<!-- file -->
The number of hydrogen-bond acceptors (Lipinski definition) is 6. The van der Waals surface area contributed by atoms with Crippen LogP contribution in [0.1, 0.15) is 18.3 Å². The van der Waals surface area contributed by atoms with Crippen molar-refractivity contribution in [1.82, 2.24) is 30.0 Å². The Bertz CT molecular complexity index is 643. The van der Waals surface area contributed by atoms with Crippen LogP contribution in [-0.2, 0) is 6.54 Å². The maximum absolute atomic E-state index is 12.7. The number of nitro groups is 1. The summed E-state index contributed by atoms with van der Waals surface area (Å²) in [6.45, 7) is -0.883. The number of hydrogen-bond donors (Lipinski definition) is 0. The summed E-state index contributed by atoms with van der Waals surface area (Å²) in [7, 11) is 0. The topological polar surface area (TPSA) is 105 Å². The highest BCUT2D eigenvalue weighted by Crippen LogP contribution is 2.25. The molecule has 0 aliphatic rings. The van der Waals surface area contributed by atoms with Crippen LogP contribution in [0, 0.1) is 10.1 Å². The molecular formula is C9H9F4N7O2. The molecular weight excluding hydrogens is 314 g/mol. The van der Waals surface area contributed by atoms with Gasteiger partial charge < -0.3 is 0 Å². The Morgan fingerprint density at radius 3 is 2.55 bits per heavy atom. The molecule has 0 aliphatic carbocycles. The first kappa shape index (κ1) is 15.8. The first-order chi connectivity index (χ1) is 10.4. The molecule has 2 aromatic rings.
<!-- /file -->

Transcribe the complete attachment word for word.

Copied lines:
The number of hydrogen-bond acceptors (Lipinski definition) is 6. The van der Waals surface area contributed by atoms with Crippen LogP contribution in [0.1, 0.15) is 18.3 Å². The van der Waals surface area contributed by atoms with Crippen molar-refractivity contribution in [1.82, 2.24) is 30.0 Å². The Bertz CT molecular complexity index is 643. The van der Waals surface area contributed by atoms with Crippen LogP contribution in [-0.2, 0) is 6.54 Å². The maximum absolute atomic E-state index is 12.7. The number of nitro groups is 1. The summed E-state index contributed by atoms with van der Waals surface area (Å²) in [6.45, 7) is -0.883. The number of hydrogen-bond donors (Lipinski definition) is 0. The summed E-state index contributed by atoms with van der Waals surface area (Å²) in [7, 11) is 0. The topological polar surface area (TPSA) is 105 Å². The highest BCUT2D eigenvalue weighted by Crippen LogP contribution is 2.25. The molecule has 0 aliphatic rings. The van der Waals surface area contributed by atoms with Crippen LogP contribution in [0, 0.1) is 10.1 Å². The molecular formula is C9H9F4N7O2. The molecular weight excluding hydrogens is 314 g/mol. The van der Waals surface area contributed by atoms with Gasteiger partial charge < -0.3 is 0 Å². The Morgan fingerprint density at radius 3 is 2.55 bits per heavy atom. The molecule has 0 aliphatic carbocycles. The first kappa shape index (κ1) is 15.8. The first-order chi connectivity index (χ1) is 10.4. The molecule has 2 aromatic rings.